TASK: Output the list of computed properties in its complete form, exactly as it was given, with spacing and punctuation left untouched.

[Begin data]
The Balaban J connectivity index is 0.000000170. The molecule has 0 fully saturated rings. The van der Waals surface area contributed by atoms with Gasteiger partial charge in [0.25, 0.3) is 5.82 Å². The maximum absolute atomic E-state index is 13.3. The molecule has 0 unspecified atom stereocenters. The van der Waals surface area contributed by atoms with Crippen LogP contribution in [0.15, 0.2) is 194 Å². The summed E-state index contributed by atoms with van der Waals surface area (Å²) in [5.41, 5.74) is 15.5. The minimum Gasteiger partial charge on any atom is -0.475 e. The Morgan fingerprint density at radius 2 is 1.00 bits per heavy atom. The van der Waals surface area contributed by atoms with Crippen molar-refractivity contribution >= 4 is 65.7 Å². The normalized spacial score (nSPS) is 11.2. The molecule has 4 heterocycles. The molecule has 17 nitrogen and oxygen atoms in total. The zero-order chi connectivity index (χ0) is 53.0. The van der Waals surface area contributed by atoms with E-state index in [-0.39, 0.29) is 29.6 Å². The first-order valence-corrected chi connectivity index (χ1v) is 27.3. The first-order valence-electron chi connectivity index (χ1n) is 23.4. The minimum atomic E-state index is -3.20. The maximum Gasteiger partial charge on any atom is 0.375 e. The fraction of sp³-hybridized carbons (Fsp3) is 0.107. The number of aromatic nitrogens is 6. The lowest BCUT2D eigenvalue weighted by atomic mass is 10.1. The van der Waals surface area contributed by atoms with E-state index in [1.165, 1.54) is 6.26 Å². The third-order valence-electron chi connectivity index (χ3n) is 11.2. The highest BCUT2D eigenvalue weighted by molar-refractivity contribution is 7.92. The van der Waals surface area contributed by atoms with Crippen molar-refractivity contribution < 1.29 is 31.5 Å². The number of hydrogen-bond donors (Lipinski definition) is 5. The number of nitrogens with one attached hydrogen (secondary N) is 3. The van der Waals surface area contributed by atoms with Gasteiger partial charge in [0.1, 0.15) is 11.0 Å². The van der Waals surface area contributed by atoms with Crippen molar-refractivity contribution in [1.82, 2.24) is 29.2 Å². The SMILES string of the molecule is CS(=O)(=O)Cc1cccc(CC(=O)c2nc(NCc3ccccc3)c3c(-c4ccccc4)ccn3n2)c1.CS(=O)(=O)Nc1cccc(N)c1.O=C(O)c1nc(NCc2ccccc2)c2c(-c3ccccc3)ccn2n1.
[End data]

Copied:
The Balaban J connectivity index is 0.000000170. The molecule has 0 fully saturated rings. The van der Waals surface area contributed by atoms with Gasteiger partial charge in [0.25, 0.3) is 5.82 Å². The maximum absolute atomic E-state index is 13.3. The molecule has 0 unspecified atom stereocenters. The van der Waals surface area contributed by atoms with Crippen LogP contribution in [0.15, 0.2) is 194 Å². The summed E-state index contributed by atoms with van der Waals surface area (Å²) in [5.41, 5.74) is 15.5. The minimum Gasteiger partial charge on any atom is -0.475 e. The Morgan fingerprint density at radius 2 is 1.00 bits per heavy atom. The van der Waals surface area contributed by atoms with Crippen molar-refractivity contribution >= 4 is 65.7 Å². The normalized spacial score (nSPS) is 11.2. The molecule has 4 heterocycles. The molecule has 17 nitrogen and oxygen atoms in total. The zero-order chi connectivity index (χ0) is 53.0. The van der Waals surface area contributed by atoms with E-state index in [-0.39, 0.29) is 29.6 Å². The first-order valence-corrected chi connectivity index (χ1v) is 27.3. The first-order valence-electron chi connectivity index (χ1n) is 23.4. The minimum atomic E-state index is -3.20. The maximum Gasteiger partial charge on any atom is 0.375 e. The fraction of sp³-hybridized carbons (Fsp3) is 0.107. The number of aromatic nitrogens is 6. The lowest BCUT2D eigenvalue weighted by atomic mass is 10.1. The van der Waals surface area contributed by atoms with E-state index in [1.165, 1.54) is 6.26 Å². The third-order valence-electron chi connectivity index (χ3n) is 11.2. The highest BCUT2D eigenvalue weighted by molar-refractivity contribution is 7.92. The van der Waals surface area contributed by atoms with Crippen molar-refractivity contribution < 1.29 is 31.5 Å². The number of hydrogen-bond donors (Lipinski definition) is 5. The number of nitrogens with one attached hydrogen (secondary N) is 3. The van der Waals surface area contributed by atoms with Gasteiger partial charge in [0.1, 0.15) is 11.0 Å². The van der Waals surface area contributed by atoms with Crippen molar-refractivity contribution in [1.82, 2.24) is 29.2 Å². The SMILES string of the molecule is CS(=O)(=O)Cc1cccc(CC(=O)c2nc(NCc3ccccc3)c3c(-c4ccccc4)ccn3n2)c1.CS(=O)(=O)Nc1cccc(N)c1.O=C(O)c1nc(NCc2ccccc2)c2c(-c3ccccc3)ccn2n1.